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All 50 states began the current school year short on teachers. And schools nationwide still are scrambling to fill positions in a range of subjects, from chronically hard-to-staff ones such as special education to usually easy-to-staff grades such as kindergarten.
Districts that can’t find a qualified teacher may stop offering a certain class or hire a rookie with an emergency credential, a move that could lower the quality of instruction. So lawmakers in several states took action this year to increase the supply of new teachers or raise teacher compensation.
“The teacher labor market is a labor market like any other,” said Elizabeth Ross, managing director for state policy at the National Council on Teacher Quality, a nonprofit research group in Washington, D.C.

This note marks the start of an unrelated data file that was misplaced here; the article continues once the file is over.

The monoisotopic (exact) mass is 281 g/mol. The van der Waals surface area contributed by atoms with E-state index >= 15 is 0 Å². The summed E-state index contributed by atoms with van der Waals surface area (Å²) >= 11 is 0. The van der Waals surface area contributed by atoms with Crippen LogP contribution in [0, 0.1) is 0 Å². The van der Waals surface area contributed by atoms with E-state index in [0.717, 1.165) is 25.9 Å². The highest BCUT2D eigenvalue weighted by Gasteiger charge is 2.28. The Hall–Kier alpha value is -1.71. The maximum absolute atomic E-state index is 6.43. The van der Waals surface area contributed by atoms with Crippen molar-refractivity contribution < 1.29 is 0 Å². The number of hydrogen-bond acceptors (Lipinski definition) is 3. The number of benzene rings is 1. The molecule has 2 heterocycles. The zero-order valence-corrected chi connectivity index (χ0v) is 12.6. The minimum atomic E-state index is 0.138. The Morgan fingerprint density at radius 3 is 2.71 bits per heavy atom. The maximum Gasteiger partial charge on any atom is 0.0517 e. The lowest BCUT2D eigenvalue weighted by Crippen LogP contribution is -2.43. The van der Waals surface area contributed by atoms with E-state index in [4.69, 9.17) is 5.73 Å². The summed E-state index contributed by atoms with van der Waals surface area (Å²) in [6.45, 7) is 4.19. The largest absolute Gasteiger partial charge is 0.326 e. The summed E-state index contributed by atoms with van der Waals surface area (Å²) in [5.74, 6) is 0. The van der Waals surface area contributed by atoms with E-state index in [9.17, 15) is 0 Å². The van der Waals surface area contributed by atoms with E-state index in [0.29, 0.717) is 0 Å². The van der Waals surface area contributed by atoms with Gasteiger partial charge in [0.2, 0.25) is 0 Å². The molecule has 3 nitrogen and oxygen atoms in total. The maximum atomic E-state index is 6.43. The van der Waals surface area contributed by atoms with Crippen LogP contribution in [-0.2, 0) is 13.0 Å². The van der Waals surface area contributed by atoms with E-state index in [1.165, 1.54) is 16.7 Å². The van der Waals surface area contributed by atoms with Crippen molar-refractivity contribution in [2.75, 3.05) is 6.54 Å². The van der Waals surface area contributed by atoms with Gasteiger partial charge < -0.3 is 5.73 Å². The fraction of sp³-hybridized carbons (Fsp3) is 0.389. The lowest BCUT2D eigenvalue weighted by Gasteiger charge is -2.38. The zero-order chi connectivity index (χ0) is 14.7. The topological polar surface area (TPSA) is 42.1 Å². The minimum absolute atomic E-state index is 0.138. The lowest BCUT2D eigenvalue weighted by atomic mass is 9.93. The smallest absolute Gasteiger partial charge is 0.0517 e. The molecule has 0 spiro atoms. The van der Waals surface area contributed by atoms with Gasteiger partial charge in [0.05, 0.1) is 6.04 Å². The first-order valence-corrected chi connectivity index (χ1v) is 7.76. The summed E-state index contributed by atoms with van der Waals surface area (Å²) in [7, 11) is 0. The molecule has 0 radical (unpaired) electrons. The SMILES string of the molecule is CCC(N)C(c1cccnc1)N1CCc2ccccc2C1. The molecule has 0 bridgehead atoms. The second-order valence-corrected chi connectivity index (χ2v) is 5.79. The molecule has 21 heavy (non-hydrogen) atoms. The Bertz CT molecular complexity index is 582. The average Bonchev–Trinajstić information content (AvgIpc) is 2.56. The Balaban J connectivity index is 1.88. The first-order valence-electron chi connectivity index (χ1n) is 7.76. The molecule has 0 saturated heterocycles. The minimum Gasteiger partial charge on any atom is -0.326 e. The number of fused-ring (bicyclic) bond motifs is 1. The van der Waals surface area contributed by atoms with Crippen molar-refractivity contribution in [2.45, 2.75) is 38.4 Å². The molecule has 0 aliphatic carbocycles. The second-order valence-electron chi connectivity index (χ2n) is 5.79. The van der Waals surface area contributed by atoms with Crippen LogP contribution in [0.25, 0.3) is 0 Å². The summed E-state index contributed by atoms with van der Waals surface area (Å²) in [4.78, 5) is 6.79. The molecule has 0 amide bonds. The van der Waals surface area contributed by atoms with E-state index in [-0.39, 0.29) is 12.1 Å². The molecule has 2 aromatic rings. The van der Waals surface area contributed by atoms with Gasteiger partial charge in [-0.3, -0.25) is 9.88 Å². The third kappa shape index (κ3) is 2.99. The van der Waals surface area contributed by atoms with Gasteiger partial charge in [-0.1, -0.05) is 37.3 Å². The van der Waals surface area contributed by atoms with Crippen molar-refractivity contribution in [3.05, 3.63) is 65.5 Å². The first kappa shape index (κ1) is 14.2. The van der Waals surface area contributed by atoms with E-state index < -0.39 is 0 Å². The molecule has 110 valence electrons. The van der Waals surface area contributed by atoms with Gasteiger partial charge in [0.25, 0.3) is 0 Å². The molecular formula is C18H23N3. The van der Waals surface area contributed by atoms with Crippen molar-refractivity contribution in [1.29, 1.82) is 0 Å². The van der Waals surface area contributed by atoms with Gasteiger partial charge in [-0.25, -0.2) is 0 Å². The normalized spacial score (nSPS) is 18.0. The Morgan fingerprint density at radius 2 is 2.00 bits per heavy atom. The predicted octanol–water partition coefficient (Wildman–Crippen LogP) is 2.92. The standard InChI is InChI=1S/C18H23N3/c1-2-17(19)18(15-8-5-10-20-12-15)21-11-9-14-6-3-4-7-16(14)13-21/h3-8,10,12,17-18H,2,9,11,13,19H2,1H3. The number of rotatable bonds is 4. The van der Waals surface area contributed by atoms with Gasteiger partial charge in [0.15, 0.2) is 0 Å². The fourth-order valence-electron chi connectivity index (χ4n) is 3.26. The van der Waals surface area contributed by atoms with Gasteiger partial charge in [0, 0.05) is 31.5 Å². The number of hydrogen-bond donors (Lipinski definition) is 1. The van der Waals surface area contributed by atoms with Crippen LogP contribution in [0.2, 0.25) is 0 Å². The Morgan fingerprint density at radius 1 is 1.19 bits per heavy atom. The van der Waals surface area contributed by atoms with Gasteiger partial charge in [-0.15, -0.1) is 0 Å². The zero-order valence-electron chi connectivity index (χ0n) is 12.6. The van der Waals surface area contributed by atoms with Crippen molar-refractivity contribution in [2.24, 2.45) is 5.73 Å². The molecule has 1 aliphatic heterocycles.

Arizona, Illinois and Minnesota are among the states that have sought to increase the supply of teachers by changing their licensure rules to make it easier for people who didn’t complete a traditional teacher preparation program to enter the classroom.
In Minnesota, for instance, under the new structure aspiring career and technical education teachers no longer need a bachelor’s degree to get a teaching license. They can get a one-year teaching license if they have an associate degree, an industry credential or at least five years of work experience. The one-year license can be renewed three times.
Changing licensure rules can be controversial, however...